Four 4 volt lithium ion batteries in series provide the driving power to a Pulse Induction circuit I have designed & constructed as described below. These have a special charging circuit using 2 volt Leds to by pass excess current to guarantee each cell will charge to the same voltage. Without this the cells can become unbalanced and eventually lead to cell failure.
Cells charged to a level exceeding the recommended limit will dominate weaker cells & eventually after several charge cycles the weak cells may have no charge while stronger cells have excess charges leading to failure or explosion. Charge control is mandatory for Li Ion cells. Letting cells discharge to zero charge will also cause damage and may cause the cells to ‘go to sleep’ (see batteryuniversity.com) and so if the cell voltages fall below about 3 volts the batteries are disconnected from the load automatically.
The circuit includes Fet devices which switch on to bypass charging curent around the individual batteries. This only happens if the charger current source is applied and crucially if the battery has approached its voltage limit. I am using two 3mm led's in series to act as a bypass 'zener' which limit the battery voltage to just over 4 volts, one advantage being that you can actually see when bypass is in operation. The Led voltage vs current information is as shown on the circuit, obviously for a high current by pass the devices used will need to be changed or paralled together for greater currents. In addition the circuit supplied by the batteries must not be allowed to discharge to zero so a disconnect circuit & warning Led is included.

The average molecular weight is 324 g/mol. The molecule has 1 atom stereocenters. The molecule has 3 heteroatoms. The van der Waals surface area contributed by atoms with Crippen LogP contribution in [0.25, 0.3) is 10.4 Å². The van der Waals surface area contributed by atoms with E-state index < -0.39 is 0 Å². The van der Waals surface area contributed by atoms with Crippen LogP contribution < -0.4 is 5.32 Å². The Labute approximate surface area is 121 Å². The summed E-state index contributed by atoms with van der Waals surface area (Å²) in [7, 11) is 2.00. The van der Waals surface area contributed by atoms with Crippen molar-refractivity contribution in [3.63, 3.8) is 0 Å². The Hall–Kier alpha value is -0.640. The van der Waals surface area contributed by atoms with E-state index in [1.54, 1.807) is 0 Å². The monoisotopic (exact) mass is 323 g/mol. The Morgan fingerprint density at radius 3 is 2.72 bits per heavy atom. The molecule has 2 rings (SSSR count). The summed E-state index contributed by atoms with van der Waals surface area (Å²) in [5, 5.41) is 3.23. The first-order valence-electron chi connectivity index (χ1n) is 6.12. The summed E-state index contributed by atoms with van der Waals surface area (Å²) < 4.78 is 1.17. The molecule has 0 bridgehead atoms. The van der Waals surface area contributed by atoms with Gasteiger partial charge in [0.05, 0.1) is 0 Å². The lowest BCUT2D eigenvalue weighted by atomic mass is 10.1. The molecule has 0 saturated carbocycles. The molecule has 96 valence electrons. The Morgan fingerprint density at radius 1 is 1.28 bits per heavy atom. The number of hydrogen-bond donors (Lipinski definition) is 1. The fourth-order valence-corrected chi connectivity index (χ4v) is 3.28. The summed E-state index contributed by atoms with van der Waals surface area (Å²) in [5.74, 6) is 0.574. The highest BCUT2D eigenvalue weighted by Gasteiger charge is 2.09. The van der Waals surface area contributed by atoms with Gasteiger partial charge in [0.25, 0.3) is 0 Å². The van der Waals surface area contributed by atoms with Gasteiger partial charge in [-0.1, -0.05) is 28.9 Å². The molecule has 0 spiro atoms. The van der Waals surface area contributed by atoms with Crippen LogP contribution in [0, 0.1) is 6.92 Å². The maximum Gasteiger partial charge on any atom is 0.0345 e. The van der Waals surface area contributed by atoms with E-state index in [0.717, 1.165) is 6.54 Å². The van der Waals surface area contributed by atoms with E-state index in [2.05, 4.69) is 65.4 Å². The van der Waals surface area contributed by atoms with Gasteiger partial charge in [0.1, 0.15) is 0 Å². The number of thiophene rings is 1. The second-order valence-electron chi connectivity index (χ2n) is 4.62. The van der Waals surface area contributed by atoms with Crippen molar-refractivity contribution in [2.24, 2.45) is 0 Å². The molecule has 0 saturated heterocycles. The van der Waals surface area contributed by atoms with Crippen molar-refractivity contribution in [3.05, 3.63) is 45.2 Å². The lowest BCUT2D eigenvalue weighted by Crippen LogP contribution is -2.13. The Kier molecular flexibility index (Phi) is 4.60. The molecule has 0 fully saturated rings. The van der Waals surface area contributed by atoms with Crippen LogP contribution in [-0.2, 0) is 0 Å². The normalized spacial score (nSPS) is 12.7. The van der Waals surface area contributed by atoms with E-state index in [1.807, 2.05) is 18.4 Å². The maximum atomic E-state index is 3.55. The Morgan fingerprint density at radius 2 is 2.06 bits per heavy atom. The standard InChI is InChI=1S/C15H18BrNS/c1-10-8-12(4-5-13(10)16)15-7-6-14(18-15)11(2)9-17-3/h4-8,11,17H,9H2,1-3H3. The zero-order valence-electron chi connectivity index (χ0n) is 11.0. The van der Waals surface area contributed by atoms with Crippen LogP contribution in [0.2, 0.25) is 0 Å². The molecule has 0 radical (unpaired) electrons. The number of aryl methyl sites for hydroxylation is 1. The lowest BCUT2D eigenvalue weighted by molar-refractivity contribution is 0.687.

Pulse Induction Metal Detector Discussion.
Charge an inductor and its generated field will couple with any metal by virtue of mutual inductance. This coupling affects the ‘Q’ of the inductance so that when the magnetic field is terminated by cutting off the current, the decay of that field is altered by that conductors within that field. Q is the ratio of energy stored to energy dissipated.
Depending on the speed of current cut off, a voltage will be generated, the back emf, which may be several hundreds of volts ( ie E= –L di/dt ). This, together with the capacitance in the circuit, will cause the coil to ring at a resonant frequency. By dissipating the field coil energy through additional parallel resistors, the ringing can be stopped at the point of critical damping having an inherent Q value of 1.
It follows that the Q of the coil will be further changed by any mutual inductively coupled metal within the coil field. Detecting this change in Q caused by metal within the coil field is the job of the detector electronic circuitry.
One way is to measure the amplitude of the back emf with and without metal in the magnetic field. Any energy transferred from coil to metal within the magnetic field will change the Q and also the back emf amplitude. A second method would be to integrate the whole back emf pulse which will show the changed value when the Q is altered.